Claros Technologies, which last year raised $5.35 million in venture capital, has struck its first major agreement to scale its system to "capture, concentrate and destroy" PFAS chemicals from wastewater.

Minneapolis-based Claros said it has a partnership worth millions of dollars with Japan's Kureha Corp., a manufacturer of specialty chemicals and plastics for the advanced materials, agrochemicals, pharmaceuticals and wastewater-treatment industries.

"As a chemical company, Kureha has responsibility for mitigating the environmental impact of PFAS," Naomitsu Nishihata, president of Kureha America, said in a statement. "We seek to be socially responsible, accelerate innovation and expand our business portfolio. And Claros' comprehensive PFAS solution helps us meet each of those goals."

Claros CEO Michelle Bellanca, a former 3M technology executive recruited to commercialize Claros, called the agreement with Kureha a development that involves "substantial funds to accelerate our scale-up and commercialization of Claros' PFAS-destruction system."

"We have a partner who is ready to put our systems into real-world applications," Bellanca said. "We're confident that we are going to be very cost-competitive. For every million gallons of PFAS-polluted water treated, we concentrate that down with our sorbent to less than 10 gallons of PFAS concentrate to be destroyed."

On Tuesday, Claros will open a new headquarters and pilot plant in northeast Minneapolis.

Born of a University of Minnesota research lab, the company also has received funding from the U.S. military.

PFAS, short for per- and polyfluoroalkyl substances, are manufactured chemicals known for their nonstick and water-resistant properties and have long been used in products ranging from fabric protectors to plastics and firefighting foam.

But the so-called "forever chemicals" don't break down in the environment and can accumulate in blood. PFAS has polluted groundwater — including in Washington County — and some studies have linked it to health risks, including certain types of cancer.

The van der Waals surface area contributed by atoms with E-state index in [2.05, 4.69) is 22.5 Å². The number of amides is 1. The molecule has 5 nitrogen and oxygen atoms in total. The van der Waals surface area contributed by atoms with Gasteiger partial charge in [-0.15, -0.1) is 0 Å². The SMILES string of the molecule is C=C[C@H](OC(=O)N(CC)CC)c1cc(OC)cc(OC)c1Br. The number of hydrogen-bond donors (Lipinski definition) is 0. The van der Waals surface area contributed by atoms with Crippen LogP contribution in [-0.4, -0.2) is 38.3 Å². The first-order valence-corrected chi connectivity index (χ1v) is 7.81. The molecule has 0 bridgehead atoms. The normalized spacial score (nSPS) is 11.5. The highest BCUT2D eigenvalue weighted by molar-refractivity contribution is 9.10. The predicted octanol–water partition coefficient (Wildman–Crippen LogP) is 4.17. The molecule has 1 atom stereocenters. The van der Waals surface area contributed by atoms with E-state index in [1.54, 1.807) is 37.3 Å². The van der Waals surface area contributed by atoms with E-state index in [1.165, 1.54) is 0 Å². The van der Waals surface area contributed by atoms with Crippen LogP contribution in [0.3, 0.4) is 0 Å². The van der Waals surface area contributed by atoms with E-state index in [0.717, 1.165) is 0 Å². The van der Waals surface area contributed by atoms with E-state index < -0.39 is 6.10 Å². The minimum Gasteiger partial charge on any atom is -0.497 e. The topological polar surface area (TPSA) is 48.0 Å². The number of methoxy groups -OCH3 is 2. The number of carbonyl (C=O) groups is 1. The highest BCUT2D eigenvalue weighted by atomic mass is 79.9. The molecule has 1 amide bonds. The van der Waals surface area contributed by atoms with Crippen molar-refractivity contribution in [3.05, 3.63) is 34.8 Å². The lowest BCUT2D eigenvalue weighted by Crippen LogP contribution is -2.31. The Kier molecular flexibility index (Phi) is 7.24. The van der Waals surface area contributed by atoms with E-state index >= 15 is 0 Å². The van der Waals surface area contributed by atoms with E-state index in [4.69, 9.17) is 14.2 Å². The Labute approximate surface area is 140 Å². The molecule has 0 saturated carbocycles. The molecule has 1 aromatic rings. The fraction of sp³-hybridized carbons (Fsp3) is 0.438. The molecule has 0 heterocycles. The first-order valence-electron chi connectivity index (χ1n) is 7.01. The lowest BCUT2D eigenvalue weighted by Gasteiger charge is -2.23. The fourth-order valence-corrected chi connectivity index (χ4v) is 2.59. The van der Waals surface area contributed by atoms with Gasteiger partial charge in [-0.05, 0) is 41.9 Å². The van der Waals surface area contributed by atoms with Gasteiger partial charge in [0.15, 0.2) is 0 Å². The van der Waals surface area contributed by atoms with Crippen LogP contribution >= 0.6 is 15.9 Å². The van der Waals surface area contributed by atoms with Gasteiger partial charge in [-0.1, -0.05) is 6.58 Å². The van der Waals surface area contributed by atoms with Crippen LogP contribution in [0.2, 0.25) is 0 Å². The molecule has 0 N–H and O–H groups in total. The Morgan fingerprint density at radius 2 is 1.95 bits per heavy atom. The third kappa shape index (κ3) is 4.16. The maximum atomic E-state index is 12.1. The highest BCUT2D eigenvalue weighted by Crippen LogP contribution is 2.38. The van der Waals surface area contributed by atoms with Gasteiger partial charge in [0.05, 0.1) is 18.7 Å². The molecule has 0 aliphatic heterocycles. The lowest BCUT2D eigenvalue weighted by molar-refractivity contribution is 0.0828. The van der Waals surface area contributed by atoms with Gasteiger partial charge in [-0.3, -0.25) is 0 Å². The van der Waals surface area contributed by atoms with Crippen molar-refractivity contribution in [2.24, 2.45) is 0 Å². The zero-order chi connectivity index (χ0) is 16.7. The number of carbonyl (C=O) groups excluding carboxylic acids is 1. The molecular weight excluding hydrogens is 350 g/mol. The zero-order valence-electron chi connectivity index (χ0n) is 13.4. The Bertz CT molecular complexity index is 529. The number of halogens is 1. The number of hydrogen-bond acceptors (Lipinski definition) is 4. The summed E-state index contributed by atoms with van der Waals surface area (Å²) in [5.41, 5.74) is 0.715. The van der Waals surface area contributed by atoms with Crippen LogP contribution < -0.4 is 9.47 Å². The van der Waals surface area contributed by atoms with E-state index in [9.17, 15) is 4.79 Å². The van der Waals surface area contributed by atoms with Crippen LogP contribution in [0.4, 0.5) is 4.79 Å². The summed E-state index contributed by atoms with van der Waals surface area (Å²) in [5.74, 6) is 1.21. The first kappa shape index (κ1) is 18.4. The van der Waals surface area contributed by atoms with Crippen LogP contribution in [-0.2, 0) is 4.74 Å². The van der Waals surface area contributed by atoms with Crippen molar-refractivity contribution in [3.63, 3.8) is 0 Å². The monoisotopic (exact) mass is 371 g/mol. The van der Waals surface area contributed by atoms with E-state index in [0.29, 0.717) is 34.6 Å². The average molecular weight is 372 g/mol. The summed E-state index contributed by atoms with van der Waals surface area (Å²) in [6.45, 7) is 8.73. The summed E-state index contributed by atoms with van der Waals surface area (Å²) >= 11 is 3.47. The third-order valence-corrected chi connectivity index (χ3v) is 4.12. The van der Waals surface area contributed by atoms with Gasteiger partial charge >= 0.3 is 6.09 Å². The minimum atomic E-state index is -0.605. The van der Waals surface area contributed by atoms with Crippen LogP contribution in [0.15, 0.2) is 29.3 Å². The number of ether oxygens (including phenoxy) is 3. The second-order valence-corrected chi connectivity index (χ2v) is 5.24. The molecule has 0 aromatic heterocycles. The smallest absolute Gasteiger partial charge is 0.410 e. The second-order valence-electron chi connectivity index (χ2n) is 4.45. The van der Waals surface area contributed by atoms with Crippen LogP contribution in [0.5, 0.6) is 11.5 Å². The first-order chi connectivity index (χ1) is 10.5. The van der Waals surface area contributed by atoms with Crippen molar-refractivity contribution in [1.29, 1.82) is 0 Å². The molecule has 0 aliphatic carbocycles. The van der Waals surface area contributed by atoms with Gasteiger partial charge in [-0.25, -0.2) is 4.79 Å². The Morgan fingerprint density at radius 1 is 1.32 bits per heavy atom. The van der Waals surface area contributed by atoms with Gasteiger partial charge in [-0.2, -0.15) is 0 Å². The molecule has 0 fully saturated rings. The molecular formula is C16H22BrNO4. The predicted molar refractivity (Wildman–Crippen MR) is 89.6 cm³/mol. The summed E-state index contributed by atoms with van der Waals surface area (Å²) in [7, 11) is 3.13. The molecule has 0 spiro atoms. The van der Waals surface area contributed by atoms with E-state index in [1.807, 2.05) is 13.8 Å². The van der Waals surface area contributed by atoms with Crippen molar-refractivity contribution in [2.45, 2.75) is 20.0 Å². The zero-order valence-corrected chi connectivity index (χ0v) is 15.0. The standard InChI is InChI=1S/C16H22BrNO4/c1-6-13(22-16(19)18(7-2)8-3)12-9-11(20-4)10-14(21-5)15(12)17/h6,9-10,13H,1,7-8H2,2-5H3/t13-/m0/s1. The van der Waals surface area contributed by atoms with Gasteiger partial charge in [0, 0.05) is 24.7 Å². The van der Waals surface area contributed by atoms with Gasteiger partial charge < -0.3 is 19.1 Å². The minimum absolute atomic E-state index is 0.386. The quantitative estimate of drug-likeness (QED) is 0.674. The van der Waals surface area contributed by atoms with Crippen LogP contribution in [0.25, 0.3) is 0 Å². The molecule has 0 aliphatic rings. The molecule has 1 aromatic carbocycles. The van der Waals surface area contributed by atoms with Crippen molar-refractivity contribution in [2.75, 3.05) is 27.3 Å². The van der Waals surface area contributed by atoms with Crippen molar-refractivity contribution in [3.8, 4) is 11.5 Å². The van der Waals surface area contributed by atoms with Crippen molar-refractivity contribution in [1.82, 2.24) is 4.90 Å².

Although older versions of the chemicals have been retired, there are still PFAS being made by 3M and other companies.

Claros says its technology has "multiple competitive advantages over current PFAS treatment solutions." Basically, its pollution-absorbing sorbent means less polluted water is moved through filters that then must be disposed of in landfills or incinerated — lessening its total effect on the environment.

Bellanca and Abdennour Abbas, the company's founder and chief technology officer, believe their work and the Kureha relationship will demonstrate to industry and regulators that Claros has built the first PFAS-destruction system that can break down PFAS into harmless byproducts.

"We envision a future where chemical manufacturers will be required to pass their wastewater through a destruction system like ours before releasing it into public waters," Abbas said. "That's the only way to ensure that harmful chemicals won't harm people and the environment. [This] would significantly simplify chemical waste regulation and save manufacturers from crippling liabilities and lawsuits.''

PFAS chemicals were pioneered by Maplewood-based 3M Co. The company struck a deal in 2018 to pay Minnesota $850 million to settle a lawsuit over related contamination.

3M declined to comment on whether it's watching neighboring Claros.

It said in a statement this week: "We are working across multiple disciplines to better understand innovative PFAS treatment, remediation, testing, and more. 3M plans to invest in and install advanced water-treatment technologies that can remove PFAS, organic materials and other materials at our facilities globally, including at all of our largest water-using locations by 2024."

The company said it is on track to reduce its PFAS discharges by more than 95% by 2025 and 99% by 2030.

Claros said it is consulting with several companies it declined to identify.

"Changing the way we treat our chemical waste by adopting a closed-loop system will not only reduce risks for the public and the environment but also eliminate latent and future liabilities for manufacturers and waste-disposal companies," Abbas said. "The same way we are transitioning to a clean-energy industry, we should start a transition from incineration and landfilling to a closed-loop system for a permanent destruction of chemical waste. ''